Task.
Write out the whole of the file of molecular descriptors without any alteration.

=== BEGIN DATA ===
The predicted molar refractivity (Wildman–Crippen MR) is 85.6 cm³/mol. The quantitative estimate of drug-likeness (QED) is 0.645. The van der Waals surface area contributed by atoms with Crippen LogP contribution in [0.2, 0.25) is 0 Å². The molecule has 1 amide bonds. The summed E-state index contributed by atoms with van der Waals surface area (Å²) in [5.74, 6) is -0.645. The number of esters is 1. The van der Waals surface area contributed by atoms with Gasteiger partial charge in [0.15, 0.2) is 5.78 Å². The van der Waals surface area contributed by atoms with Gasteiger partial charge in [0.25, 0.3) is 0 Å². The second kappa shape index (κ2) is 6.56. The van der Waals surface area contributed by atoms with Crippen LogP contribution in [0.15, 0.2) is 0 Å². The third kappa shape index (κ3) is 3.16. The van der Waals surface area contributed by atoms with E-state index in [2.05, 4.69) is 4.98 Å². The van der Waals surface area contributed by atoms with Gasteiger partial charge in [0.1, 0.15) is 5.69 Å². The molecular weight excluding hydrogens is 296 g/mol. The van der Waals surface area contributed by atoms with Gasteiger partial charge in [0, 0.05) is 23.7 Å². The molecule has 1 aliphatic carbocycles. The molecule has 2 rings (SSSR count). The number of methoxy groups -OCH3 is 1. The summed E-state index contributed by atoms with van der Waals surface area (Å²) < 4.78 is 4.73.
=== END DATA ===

The predicted molar refractivity (Wildman–Crippen MR) is 85.6 cm³/mol. The quantitative estimate of drug-likeness (QED) is 0.645. The van der Waals surface area contributed by atoms with Crippen LogP contribution in [0.2, 0.25) is 0 Å². The molecule has 1 amide bonds. The summed E-state index contributed by atoms with van der Waals surface area (Å²) in [5.74, 6) is -0.645. The number of esters is 1. The van der Waals surface area contributed by atoms with Gasteiger partial charge in [0.15, 0.2) is 5.78 Å². The van der Waals surface area contributed by atoms with Gasteiger partial charge in [0.25, 0.3) is 0 Å². The second kappa shape index (κ2) is 6.56. The van der Waals surface area contributed by atoms with Crippen LogP contribution in [0.15, 0.2) is 0 Å². The third kappa shape index (κ3) is 3.16. The van der Waals surface area contributed by atoms with E-state index in [2.05, 4.69) is 4.98 Å². The van der Waals surface area contributed by atoms with Gasteiger partial charge in [0.1, 0.15) is 5.69 Å². The molecular weight excluding hydrogens is 296 g/mol. The van der Waals surface area contributed by atoms with Gasteiger partial charge in [0, 0.05) is 23.7 Å². The molecule has 1 aliphatic carbocycles. The molecule has 2 rings (SSSR count). The number of methoxy groups -OCH3 is 1. The summed E-state index contributed by atoms with van der Waals surface area (Å²) < 4.78 is 4.73.